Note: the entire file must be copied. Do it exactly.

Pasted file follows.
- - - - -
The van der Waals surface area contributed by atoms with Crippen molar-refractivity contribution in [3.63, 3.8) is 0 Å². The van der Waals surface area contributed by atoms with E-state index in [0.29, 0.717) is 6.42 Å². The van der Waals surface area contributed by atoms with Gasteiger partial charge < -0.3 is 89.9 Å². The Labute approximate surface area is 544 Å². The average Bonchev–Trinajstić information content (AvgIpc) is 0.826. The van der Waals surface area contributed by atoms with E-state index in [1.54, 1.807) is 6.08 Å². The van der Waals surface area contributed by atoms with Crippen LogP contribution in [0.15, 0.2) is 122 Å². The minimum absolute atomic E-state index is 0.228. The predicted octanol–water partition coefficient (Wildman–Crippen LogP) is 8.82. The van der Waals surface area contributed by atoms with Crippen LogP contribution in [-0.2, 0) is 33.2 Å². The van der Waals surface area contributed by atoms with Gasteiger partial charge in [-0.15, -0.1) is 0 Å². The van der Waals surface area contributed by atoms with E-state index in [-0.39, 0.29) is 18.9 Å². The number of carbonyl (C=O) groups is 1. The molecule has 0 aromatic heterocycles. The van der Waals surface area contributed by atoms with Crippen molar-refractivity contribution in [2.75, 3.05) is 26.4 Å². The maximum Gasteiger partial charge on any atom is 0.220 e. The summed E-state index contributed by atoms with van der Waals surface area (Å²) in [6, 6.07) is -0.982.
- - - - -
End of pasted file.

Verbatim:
The van der Waals surface area contributed by atoms with Crippen molar-refractivity contribution in [3.63, 3.8) is 0 Å². The van der Waals surface area contributed by atoms with E-state index in [0.29, 0.717) is 6.42 Å². The van der Waals surface area contributed by atoms with Gasteiger partial charge < -0.3 is 89.9 Å². The Labute approximate surface area is 544 Å². The average Bonchev–Trinajstić information content (AvgIpc) is 0.826. The van der Waals surface area contributed by atoms with E-state index in [1.54, 1.807) is 6.08 Å². The van der Waals surface area contributed by atoms with Crippen LogP contribution in [0.15, 0.2) is 122 Å². The minimum absolute atomic E-state index is 0.228. The predicted octanol–water partition coefficient (Wildman–Crippen LogP) is 8.82. The van der Waals surface area contributed by atoms with Crippen LogP contribution in [-0.2, 0) is 33.2 Å². The van der Waals surface area contributed by atoms with Gasteiger partial charge in [-0.15, -0.1) is 0 Å². The van der Waals surface area contributed by atoms with E-state index in [-0.39, 0.29) is 18.9 Å². The number of carbonyl (C=O) groups is 1. The molecule has 0 aromatic heterocycles. The van der Waals surface area contributed by atoms with Crippen molar-refractivity contribution in [2.75, 3.05) is 26.4 Å². The maximum Gasteiger partial charge on any atom is 0.220 e. The summed E-state index contributed by atoms with van der Waals surface area (Å²) in [6, 6.07) is -0.982.